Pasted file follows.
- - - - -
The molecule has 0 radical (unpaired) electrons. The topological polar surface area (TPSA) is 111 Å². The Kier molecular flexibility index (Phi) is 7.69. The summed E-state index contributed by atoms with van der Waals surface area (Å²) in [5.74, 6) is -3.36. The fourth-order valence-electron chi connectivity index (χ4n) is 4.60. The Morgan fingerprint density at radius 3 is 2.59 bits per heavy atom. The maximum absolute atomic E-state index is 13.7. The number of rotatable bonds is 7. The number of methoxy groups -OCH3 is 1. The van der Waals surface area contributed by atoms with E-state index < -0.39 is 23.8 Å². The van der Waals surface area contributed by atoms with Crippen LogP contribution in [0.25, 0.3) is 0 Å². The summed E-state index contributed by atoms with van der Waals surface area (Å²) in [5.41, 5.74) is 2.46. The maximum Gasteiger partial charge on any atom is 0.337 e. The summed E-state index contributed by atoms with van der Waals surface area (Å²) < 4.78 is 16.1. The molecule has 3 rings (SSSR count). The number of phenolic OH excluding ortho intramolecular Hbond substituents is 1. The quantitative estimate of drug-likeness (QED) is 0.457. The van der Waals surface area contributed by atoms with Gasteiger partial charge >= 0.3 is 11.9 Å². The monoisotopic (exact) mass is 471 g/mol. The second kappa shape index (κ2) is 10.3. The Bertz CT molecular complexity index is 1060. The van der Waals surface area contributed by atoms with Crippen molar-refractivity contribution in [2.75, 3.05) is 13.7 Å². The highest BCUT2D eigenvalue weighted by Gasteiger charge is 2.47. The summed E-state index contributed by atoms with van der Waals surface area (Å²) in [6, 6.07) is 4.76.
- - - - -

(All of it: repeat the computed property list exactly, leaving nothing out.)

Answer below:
The molecule has 0 radical (unpaired) electrons. The topological polar surface area (TPSA) is 111 Å². The Kier molecular flexibility index (Phi) is 7.69. The summed E-state index contributed by atoms with van der Waals surface area (Å²) in [5.74, 6) is -3.36. The fourth-order valence-electron chi connectivity index (χ4n) is 4.60. The Morgan fingerprint density at radius 3 is 2.59 bits per heavy atom. The maximum absolute atomic E-state index is 13.7. The number of rotatable bonds is 7. The number of methoxy groups -OCH3 is 1. The van der Waals surface area contributed by atoms with E-state index < -0.39 is 23.8 Å². The van der Waals surface area contributed by atoms with Crippen LogP contribution in [0.25, 0.3) is 0 Å². The summed E-state index contributed by atoms with van der Waals surface area (Å²) in [5.41, 5.74) is 2.46. The maximum Gasteiger partial charge on any atom is 0.337 e. The summed E-state index contributed by atoms with van der Waals surface area (Å²) < 4.78 is 16.1. The molecule has 3 rings (SSSR count). The number of phenolic OH excluding ortho intramolecular Hbond substituents is 1. The quantitative estimate of drug-likeness (QED) is 0.457. The van der Waals surface area contributed by atoms with Gasteiger partial charge >= 0.3 is 11.9 Å². The monoisotopic (exact) mass is 471 g/mol. The second kappa shape index (κ2) is 10.3. The Bertz CT molecular complexity index is 1060. The van der Waals surface area contributed by atoms with Crippen molar-refractivity contribution in [2.75, 3.05) is 13.7 Å². The highest BCUT2D eigenvalue weighted by Gasteiger charge is 2.47. The summed E-state index contributed by atoms with van der Waals surface area (Å²) in [6, 6.07) is 4.76.